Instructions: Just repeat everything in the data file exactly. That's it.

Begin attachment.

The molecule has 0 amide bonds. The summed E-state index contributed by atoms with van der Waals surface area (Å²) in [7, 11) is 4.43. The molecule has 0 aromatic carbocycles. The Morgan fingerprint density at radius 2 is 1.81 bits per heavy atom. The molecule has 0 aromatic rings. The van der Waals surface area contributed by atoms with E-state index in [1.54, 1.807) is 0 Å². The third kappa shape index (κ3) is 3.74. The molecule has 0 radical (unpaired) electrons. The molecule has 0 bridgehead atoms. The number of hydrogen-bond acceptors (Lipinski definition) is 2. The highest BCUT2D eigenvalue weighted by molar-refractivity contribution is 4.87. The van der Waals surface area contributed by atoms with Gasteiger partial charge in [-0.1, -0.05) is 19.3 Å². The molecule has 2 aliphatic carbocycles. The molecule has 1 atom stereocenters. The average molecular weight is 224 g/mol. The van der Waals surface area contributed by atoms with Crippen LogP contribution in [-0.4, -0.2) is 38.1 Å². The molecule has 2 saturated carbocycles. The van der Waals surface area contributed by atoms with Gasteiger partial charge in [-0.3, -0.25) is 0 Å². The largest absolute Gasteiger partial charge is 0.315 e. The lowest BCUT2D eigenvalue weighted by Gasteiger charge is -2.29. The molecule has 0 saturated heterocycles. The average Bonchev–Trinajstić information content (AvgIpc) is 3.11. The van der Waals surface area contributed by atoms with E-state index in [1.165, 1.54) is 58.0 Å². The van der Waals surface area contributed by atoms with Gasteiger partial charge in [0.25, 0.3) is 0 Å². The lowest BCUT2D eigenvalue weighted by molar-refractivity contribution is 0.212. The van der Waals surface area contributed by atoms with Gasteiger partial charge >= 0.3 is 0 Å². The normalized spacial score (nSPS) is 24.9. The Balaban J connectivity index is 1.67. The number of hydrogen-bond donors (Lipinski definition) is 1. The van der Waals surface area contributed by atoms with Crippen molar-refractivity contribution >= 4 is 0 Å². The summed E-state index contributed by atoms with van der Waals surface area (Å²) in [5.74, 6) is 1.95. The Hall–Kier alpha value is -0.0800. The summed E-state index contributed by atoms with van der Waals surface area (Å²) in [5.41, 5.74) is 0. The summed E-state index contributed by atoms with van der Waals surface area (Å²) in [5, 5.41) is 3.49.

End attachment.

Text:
The molecule has 0 amide bonds. The summed E-state index contributed by atoms with van der Waals surface area (Å²) in [7, 11) is 4.43. The molecule has 0 aromatic carbocycles. The Morgan fingerprint density at radius 2 is 1.81 bits per heavy atom. The molecule has 0 aromatic rings. The van der Waals surface area contributed by atoms with E-state index in [1.54, 1.807) is 0 Å². The third kappa shape index (κ3) is 3.74. The molecule has 0 radical (unpaired) electrons. The molecule has 0 bridgehead atoms. The number of hydrogen-bond acceptors (Lipinski definition) is 2. The highest BCUT2D eigenvalue weighted by molar-refractivity contribution is 4.87. The van der Waals surface area contributed by atoms with Gasteiger partial charge in [-0.1, -0.05) is 19.3 Å². The molecule has 2 aliphatic carbocycles. The molecule has 1 atom stereocenters. The average molecular weight is 224 g/mol. The van der Waals surface area contributed by atoms with Crippen LogP contribution in [-0.4, -0.2) is 38.1 Å². The molecule has 2 saturated carbocycles. The van der Waals surface area contributed by atoms with Gasteiger partial charge in [-0.3, -0.25) is 0 Å². The largest absolute Gasteiger partial charge is 0.315 e. The lowest BCUT2D eigenvalue weighted by Gasteiger charge is -2.29. The molecule has 0 saturated heterocycles. The average Bonchev–Trinajstić information content (AvgIpc) is 3.11. The van der Waals surface area contributed by atoms with E-state index in [1.165, 1.54) is 58.0 Å². The van der Waals surface area contributed by atoms with Gasteiger partial charge in [0.25, 0.3) is 0 Å². The lowest BCUT2D eigenvalue weighted by molar-refractivity contribution is 0.212. The van der Waals surface area contributed by atoms with Gasteiger partial charge >= 0.3 is 0 Å². The normalized spacial score (nSPS) is 24.9. The Balaban J connectivity index is 1.67. The number of hydrogen-bond donors (Lipinski definition) is 1. The van der Waals surface area contributed by atoms with Crippen molar-refractivity contribution >= 4 is 0 Å². The summed E-state index contributed by atoms with van der Waals surface area (Å²) in [5.74, 6) is 1.95. The Hall–Kier alpha value is -0.0800. The summed E-state index contributed by atoms with van der Waals surface area (Å²) in [5.41, 5.74) is 0. The summed E-state index contributed by atoms with van der Waals surface area (Å²) in [5, 5.41) is 3.49.